Ministry, John, and Nicky’s too.
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Wow – thanks Veronica – that’s very generous of you. Thanks for reading and commenting. It is especially lovely coming from someone who knows Justin Welby personally. I hope that in amongst all the challenges and strains of his job that he feels encouraged by the response to his sermon. God bless you and hope to see you soon x
I think your reflections are really insightful, balanced and nuanced. Like you I thought some of the Christlike counter-cultural points Justin Welby made were of critical importance. But friends of mine who are not Christians – and are not so attuned the Christian message as we are – were not able to ‘hear’ what was said because of what they ‘saw’. They didn’t see the statues above the Great West door which commemorate 20th century martyrs, like Martin Luther King, Oscar Romero and Dietrich Bonhoeffer, who died because of their Christlike counter-cultural commitment to justice and peace. Rather they saw a spectacular celebration of powerful, imperial Christian triumphalism that prevented them from hearing the humble ‘message’ of Jesus, the radical prophetic figure who refused to be king. (John 6:15)
Thanks Dave. In amongst the intensity of the media coverage, we need to hear sensible voices which reflect back how others see things. Thanks for highlighting what many people ‘see’ which dominates whatever is ‘said’. Cultural symbolism is so vital and perhaps the Christian imagery/words and rituals which are so obvious and significant to some, are drowned out by a pageantry and militarism which reeks of empire.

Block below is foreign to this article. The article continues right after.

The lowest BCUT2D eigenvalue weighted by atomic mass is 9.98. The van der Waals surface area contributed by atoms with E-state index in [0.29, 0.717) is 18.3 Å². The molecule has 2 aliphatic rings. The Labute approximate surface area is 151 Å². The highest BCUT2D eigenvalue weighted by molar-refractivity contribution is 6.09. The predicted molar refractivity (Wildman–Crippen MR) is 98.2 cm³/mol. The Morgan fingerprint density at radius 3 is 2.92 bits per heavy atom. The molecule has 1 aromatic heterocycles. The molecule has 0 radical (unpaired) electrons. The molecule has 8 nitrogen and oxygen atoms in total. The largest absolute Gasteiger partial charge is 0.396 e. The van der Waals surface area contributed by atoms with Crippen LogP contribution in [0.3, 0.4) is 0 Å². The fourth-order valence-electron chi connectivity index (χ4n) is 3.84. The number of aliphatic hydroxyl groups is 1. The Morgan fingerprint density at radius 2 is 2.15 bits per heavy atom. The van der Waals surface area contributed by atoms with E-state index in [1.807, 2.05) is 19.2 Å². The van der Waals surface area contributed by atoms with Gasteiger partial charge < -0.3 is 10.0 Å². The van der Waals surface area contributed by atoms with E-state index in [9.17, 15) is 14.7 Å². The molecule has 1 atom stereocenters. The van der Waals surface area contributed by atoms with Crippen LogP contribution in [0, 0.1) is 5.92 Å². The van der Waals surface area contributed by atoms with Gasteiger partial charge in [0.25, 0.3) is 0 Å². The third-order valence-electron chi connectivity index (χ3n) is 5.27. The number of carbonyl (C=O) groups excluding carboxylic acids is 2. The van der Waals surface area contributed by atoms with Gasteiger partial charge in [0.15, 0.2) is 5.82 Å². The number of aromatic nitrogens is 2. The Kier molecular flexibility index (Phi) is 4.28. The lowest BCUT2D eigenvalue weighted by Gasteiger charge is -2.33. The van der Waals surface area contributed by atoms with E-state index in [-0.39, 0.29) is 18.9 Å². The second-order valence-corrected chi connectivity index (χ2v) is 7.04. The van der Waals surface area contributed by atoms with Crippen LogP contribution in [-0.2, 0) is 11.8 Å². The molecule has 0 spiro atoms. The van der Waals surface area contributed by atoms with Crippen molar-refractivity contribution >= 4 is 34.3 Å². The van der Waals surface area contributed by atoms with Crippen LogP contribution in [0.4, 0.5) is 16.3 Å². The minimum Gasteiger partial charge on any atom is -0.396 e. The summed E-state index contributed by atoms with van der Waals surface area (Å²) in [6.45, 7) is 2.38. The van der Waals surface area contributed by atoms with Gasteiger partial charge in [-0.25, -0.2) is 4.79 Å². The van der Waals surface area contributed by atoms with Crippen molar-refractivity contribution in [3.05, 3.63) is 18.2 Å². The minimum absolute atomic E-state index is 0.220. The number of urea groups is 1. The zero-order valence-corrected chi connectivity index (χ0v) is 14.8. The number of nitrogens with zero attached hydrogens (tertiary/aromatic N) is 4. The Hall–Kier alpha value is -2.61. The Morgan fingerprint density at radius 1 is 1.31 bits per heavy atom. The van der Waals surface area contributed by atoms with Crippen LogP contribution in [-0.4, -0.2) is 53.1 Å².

Like you, I was very impressed with Archbishop Welby’s sermon. That he noted the first thing the Queen did was to go to the altar and pray for God’s guidance.
And to speak so directly to all the assembled leaders for them to reflect on why and how they lead! Very clever.
It is debatable whether the Archbishop’s sermon had the greatest ever world wide reach. What about the Sermon on the Mount? However there can be little doubt that the sermon at the Queen’s funeral was heard live by the largest “congregation” in history.
Dave Andrews writes about how some of his friends were so put off by the medium that they were unable to hear the message. The opposite will also be true. Many will have tuned because of the exceptional circumstances, pomp and ceremony etc. and heard a sermon which will have made a big and positive impact. What else could Archbishop Justin possibly have done in the circumstances?
I am one who thinks that the sermon was great and am grateful that, as Jon says, “he went for it”. I wondered how much he was influenced by the Queen’s increasing boldness in speaking about her faith in her Christmas broadcasts. He used exactly the same quotation from “O little town of Bethlehem” that HM used in 2011.
To adapt Hebrews 11. 4., Queen Elizabeth “by faith still speaks, even though she is dead”. Thank God for her.
Hi Henry – fair point! I was meaning ‘immediate reach’ rather than subsequent reach.
I think your counter-point to Dave’s is valid. Dave has spent a lifetime working with very marginalised groups so will always speak with and influenced by that perspective.
And its great we have an ABC who ‘goes for it’! Thank God for the witness of people who bare a burden of public scrutiny which is more than most of us can possibly imagine.
thanks Henry for reading and your thoughtful comments.